A) Delay in diagnosis or misjudgement of the severity of the disease (including level of competence of the diagnosing doctor and type of hospital).
B) Common guidelines for the treatment and observation were not followed.
C) Complication due to surgical error.
D) An accidental complication of the disease/treatment affecting its severity and therefore the patient’s general health.
The Committees on Health Research Ethics for the Capital Region of Denmark subjected this project to the Danish Act on Research Ethics Review of Health Research Projects and approved it on 13 April 2012 (J. no. H-4-2012-023).
Trial registration: not relevant.
The DPIA database was searched for all the case files from 1996 to 2011; all cases with the WHO diagnosis code DM930 were extracted for patients younger than 15 years of age. This resulted in a total of 44 SCFE cases. Two cases were excluded since the hip disease originated from another disorder, e.g. a cancer diagnosis of the hip. Two cases were doublets and were also excluded. This resulted in a total of 40 cases. The mean age of the children in these cases was 12.4 years, ranging from nine years to 15 years of age. A total of 20 of the cases concerned boys and 20 girls. In 22 cases, the left hip was affected. Bilateral SCFE was seen in six of the cases. A total of 39 cases were non-traumatically induced; and in one case, the disorder was described as traumatically induced.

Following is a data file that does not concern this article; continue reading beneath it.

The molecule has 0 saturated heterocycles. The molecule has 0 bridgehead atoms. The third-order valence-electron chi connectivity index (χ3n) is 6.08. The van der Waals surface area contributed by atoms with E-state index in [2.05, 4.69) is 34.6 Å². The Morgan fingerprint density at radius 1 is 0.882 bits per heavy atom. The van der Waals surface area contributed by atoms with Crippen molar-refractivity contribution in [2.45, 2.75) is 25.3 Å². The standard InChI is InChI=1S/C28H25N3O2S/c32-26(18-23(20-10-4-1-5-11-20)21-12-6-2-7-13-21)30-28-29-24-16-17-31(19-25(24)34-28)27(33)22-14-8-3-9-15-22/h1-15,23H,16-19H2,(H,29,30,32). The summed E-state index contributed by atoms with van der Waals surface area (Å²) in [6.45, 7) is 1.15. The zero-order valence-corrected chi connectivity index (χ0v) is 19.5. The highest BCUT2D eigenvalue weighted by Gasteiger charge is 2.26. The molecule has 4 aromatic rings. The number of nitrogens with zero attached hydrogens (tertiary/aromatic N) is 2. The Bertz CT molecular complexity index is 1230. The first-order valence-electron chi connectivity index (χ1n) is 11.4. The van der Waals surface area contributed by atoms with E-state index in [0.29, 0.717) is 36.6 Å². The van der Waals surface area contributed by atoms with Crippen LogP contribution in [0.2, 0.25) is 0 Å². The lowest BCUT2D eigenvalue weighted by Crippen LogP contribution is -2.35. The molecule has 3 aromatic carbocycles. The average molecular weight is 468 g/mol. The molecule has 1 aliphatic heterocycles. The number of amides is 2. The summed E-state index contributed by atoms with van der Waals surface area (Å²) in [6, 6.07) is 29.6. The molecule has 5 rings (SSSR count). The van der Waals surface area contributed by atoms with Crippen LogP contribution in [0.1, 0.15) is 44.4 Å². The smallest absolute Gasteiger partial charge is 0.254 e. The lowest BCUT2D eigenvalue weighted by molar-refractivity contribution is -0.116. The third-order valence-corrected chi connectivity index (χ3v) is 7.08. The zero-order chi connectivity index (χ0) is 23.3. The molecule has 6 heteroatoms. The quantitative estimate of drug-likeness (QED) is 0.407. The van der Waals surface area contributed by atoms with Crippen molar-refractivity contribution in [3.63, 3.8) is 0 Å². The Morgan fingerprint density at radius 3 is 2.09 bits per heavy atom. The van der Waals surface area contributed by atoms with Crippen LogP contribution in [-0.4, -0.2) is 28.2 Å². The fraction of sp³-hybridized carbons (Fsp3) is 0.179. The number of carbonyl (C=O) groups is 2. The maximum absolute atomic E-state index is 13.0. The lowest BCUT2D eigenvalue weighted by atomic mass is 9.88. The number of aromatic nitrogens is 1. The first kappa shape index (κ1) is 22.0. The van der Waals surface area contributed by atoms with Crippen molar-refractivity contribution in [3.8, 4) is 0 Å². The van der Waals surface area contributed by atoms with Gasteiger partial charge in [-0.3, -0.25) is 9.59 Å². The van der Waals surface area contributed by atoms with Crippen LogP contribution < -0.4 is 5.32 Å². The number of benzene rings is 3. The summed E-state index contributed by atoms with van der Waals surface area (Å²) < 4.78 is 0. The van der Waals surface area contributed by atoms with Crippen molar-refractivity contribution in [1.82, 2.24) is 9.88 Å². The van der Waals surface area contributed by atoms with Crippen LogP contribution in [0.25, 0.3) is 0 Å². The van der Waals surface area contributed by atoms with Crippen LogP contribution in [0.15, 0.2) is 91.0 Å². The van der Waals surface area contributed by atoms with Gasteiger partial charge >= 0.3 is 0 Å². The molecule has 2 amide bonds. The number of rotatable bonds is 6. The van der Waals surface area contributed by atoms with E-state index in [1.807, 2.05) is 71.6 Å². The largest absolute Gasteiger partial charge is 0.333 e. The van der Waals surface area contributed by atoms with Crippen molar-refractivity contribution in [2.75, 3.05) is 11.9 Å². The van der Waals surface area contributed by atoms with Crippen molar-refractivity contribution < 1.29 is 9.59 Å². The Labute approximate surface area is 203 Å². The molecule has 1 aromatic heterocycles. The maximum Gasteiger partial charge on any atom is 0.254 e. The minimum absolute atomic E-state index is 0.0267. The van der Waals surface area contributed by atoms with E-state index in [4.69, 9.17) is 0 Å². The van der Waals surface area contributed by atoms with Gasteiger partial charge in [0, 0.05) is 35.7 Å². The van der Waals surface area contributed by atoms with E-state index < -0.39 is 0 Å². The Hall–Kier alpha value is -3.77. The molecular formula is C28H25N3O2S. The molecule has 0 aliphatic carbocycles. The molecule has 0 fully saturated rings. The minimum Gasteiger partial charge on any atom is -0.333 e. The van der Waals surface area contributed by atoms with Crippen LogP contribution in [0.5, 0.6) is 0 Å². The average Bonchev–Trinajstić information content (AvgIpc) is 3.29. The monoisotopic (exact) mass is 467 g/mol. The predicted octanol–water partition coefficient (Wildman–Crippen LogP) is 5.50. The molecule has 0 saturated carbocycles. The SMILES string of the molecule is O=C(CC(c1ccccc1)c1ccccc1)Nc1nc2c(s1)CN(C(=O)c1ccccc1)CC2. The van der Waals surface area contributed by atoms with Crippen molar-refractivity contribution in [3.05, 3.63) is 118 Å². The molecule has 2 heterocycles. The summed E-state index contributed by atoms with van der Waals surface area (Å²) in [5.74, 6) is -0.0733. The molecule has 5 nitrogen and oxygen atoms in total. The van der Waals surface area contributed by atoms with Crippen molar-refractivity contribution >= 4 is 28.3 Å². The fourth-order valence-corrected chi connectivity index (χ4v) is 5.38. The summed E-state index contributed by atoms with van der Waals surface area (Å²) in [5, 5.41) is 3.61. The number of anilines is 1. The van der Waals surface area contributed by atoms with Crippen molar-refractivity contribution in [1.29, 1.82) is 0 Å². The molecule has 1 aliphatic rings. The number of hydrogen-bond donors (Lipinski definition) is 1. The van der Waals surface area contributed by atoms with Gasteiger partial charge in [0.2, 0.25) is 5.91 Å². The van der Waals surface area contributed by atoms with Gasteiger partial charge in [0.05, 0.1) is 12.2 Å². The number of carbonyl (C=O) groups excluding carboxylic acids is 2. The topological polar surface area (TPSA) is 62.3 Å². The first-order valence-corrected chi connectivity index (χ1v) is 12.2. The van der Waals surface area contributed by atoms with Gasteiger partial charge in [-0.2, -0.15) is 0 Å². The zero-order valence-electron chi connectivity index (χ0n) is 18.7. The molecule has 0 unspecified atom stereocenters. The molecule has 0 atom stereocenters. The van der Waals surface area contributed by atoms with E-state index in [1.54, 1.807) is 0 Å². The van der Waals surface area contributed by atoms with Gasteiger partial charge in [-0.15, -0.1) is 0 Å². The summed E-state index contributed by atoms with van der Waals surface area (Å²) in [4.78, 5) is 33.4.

No consensus was found with regard to classification of the slips in the SCFE cases and the case files. Some doctors use angular measures from the X-ray findings for classification, and other doctors described the slips according to the many different classification systems found in the literature.
Doctor’s delay (DD) in relation to diagnosis was described in 27 case files. In 23 of the cases, the delay was described in number of days, weeks or months (Figure 1). In four cases, no exact number of days, weeks or months was stated, only the coding from the DPIA indicated the DD. In total, we found an average 181-day delay. Time to correct diagnosis ranged from two weeks to three years (Figure 1).The complaint in all of these 27 cases was the diagnostic delay and thereby the delayed initiation of SCFE treatment.
The range of education, specialisation and training of the doctors who were held responsible in the DPIA case files varied. Seven of the doctors held responsible were general practitioners (GPs); in 20 cases a resident (junior doctor with little orthopaedic training) was held responsible; and in 13 cases, a trained orthopaedic surgeon was responsible according to the DPIA files (Figure 2). The doctor making the correct diagnosis was most often an orthopaedic surgeon. In five cases, the complaints concerned treatment in orthopaedic departments that are now considered highly specialised in treating SCFEs . The remaining complaints concerned treatment performed in other, not highly specialised departments.